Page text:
App Building

The C# PM team is spending Wednesday-Friday of this week on app building, where we spend time using the product to write real apps. We book a conference room in a building away from our main building, put OOF messages on our email, and then spend our time programming (and reporting the bugs we find). I’m running the build that we’re going to be giving out at TechEd at the end of the month, and I’m working on my GPS tracking project. I’ll need to back-port it to Everett when I’m done, since the project is destined to be featured in a C# column.

Today I wrote a windows forms control that does graphing. The cool part is that it supports multi-level zooming in on the data. Tommorrow I’ll hook it up with my existing app, which uses MapPoint, and then go from there.

This is the first time I’ve used a fairly recent Whidbey build, and I’m pretty happy with the way it feels. The refactoring works well (when I remember to use it), and Intellisense is bothering me less (in early Whidbey versions it was a little too aggressive about coming up).

Finally, the new debugging value inspection is great. I did a fair amount of debugging today, and I didn’t have to go to the watch or locals window the whole time.


Comments (15)

  1. Mark Pitman says:

    Sounds like fun! I don’t know what I’m looking forward to more, the new features in .NET 2.0(like generics) or the new features in Visual Studio 2005! Lucky for us, we’ll get both at the same time.

  2. Luc Cluitmans says:

    I have always been wondering what MS considered to be ‘real’ applications. From the things you read articles about, it seems that Microsoft’s idea of ‘real applications’ is rather different than what I use the .NET framework for.

    I’m happy you mention some items that I can relate to in my line of work, like your GPS tracking tool and your graphing control. You thereby imply that you are testing whidbey for the kind of things I would like to use it for…

    I use the .NET framework mostly for stand-alone winforms applications and console applications, typically involving some kind of signal processing / visualisation / data conversion, and the .NET framework is very useful for implementing those tasks.

    I don’t use any client-server-related stuff, so IMHO, the name ‘.NET’ is simply a marketing blunder in the same category as Borland pushing Delphi as a ‘database user interface design tool’ when delphi was new. Yes, you can write all sides of client-server applications with .NET, and yes, Delphi was great for writing ‘database user interface’ design, but that only highlights a part of their use, and exactly the use that I am NOT interested in …

  3. Eric,

    >> where we spend time using the product to write real apps.

    well, it appears your idea of a real app is either way apart from mine, or you guys are working really really really fast. i mean, _really_ fast. 😉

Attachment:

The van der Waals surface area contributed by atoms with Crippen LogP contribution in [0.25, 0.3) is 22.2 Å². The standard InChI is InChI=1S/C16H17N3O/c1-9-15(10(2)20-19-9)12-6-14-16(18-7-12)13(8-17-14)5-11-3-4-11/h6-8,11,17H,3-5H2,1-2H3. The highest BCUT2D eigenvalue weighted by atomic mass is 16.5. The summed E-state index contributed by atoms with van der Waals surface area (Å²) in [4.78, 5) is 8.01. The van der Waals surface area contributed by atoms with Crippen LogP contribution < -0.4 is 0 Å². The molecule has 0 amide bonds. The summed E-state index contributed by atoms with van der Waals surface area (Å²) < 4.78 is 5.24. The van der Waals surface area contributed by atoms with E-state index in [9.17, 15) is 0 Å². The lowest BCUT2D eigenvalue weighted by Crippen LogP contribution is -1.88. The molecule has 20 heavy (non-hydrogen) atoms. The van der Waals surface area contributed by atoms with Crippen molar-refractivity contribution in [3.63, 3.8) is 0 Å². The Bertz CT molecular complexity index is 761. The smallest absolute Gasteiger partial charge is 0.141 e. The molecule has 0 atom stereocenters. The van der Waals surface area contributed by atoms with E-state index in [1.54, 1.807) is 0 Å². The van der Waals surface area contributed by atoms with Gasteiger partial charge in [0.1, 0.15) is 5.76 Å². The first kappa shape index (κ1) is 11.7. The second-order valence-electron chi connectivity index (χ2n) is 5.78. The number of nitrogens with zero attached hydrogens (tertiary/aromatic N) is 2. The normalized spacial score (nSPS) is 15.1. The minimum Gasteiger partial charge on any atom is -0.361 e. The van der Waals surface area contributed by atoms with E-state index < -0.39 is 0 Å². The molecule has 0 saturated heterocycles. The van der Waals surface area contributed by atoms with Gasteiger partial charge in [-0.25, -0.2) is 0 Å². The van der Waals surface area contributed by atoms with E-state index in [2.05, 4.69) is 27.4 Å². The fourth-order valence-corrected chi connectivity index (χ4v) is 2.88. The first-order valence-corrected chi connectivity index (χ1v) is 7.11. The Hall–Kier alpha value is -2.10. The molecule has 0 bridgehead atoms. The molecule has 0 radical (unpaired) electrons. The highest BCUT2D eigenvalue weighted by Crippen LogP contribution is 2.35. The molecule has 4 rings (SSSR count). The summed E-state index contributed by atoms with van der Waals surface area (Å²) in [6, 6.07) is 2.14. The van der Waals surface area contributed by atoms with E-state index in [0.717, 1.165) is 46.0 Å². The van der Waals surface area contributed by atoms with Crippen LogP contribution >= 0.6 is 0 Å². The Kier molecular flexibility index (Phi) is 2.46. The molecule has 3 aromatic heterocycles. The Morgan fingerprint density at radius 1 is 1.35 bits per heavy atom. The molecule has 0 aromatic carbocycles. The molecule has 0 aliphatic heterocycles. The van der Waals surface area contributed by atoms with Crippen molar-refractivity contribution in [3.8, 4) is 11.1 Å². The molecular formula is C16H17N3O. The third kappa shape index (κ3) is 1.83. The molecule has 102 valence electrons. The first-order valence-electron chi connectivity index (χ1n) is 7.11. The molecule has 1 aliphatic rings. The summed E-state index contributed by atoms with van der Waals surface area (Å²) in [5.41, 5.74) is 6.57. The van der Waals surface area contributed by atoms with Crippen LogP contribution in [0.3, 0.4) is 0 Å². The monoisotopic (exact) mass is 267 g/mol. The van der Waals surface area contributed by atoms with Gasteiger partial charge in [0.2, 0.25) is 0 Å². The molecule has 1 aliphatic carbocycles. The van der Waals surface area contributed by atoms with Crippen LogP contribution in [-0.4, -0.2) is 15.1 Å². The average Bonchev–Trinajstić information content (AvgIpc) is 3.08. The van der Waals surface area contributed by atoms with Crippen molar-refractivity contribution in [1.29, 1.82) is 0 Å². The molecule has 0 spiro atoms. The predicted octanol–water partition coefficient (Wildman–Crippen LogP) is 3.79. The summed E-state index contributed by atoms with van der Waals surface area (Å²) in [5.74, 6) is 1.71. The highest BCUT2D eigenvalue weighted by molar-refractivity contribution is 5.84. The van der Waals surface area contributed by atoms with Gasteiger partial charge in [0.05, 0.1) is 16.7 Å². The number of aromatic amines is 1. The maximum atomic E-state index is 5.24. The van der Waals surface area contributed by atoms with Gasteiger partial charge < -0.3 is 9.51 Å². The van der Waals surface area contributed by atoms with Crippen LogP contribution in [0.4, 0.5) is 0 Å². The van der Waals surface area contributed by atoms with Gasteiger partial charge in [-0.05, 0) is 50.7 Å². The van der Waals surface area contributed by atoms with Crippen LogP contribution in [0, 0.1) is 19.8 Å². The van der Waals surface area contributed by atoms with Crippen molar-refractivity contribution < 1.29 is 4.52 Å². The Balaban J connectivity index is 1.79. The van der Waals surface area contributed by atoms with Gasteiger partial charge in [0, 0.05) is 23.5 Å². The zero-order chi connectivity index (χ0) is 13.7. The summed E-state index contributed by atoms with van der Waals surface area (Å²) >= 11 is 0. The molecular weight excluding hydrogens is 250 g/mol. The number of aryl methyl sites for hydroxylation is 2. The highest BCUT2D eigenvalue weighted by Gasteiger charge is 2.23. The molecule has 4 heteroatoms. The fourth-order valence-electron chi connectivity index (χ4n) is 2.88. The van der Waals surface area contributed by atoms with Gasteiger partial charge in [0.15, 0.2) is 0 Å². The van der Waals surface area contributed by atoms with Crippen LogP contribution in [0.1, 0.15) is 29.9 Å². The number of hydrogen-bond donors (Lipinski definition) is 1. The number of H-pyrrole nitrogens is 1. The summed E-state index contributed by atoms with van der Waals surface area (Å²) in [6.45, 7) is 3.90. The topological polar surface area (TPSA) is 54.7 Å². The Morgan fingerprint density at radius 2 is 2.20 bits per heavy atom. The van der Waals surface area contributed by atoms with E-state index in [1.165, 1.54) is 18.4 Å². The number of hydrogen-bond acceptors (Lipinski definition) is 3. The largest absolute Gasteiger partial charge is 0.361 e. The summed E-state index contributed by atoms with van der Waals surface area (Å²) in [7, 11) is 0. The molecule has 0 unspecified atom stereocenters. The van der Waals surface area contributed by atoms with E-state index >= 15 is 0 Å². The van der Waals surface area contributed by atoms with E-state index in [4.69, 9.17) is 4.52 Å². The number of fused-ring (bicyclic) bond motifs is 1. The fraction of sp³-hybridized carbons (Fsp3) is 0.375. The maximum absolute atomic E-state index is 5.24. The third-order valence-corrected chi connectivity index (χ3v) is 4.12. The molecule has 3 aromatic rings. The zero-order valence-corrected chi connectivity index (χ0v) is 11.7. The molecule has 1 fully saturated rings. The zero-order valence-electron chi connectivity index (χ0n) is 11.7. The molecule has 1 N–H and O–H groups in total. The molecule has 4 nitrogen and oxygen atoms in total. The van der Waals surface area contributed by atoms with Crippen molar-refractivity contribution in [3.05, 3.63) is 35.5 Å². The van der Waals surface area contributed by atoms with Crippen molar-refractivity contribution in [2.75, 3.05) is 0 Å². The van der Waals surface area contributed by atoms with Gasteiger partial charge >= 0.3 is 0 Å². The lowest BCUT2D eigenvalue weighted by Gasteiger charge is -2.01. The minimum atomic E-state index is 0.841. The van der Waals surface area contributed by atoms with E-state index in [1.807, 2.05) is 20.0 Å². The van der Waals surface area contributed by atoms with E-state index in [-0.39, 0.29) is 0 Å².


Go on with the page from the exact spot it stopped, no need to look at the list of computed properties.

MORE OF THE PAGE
if i could write a real app in 3 days, i’d have finished 300 ‘real’ apps in the time it took me to write the one real app i’m currenty working on… and its still not finished. 🙂


    thomas woelfer

  4. Cronan says:

    Do any of you guys have previous experience with refactoring tools?

  5. dom says:

    I agree with Thomas; cool as it is that you guys do this stuff, I think that it could all too easily become lip-service to the idea of dogfooding.

    Hire a couple of good devs to write FULL TIME on your compilers, FULL TIME projects, over months and years, not days.

    That will give you a very different flavour then a few days coding.

  6. Hey, if you guys are looking for apps to build, I can give you some work! I need a vacation.

  7. Mark Pitman says:

    From what I understand, MS already has a group that uses all this technology. I believe it is called CIT or "Commercial IT". This group does projects for internal customers like e-commerce stuff and they use the next generation technologies that people like Eric are working on. Of course, this is something I have heard 2nd-hand, so I may not be absolutely correct on the details.

  8. Hi Eric,

    You say "Intellisense is bothering me less (in early Whidbey versions it was a little too aggressive about coming up)".

    Does this mean less than Whidbey March 2004 CTP? I *love* how it works in that release (the first alpha didn’t seem to be that amazing with Intellisense) — it comes up for keywords and everything, all without ctrl-space! I really hope they leave it like that.

  9. Phil says:

    I agree with earlier posts, another team (maybe part of the test team) should be continually building (or trying to build) real applications with your development tools. The only problem is that a real application (like Outlook) takes months to write, and this is assuming that the development tools have already been built and tested. So we have a chicken/egg problem…

  10. Aditya says:

    care to share what other pepole on the team are writing?

  11. Dave says:

    I think the point of the app building _for developers_ is not about finding bugs – they’ve got dedicated testers. It’s about giving the developers some insight about the software they are writing, in the hope that it’ll help them write it better.

    It’s one thing to create an API, but quite another to use it.

    And bug reports from some black-box tester team can be less than revealing.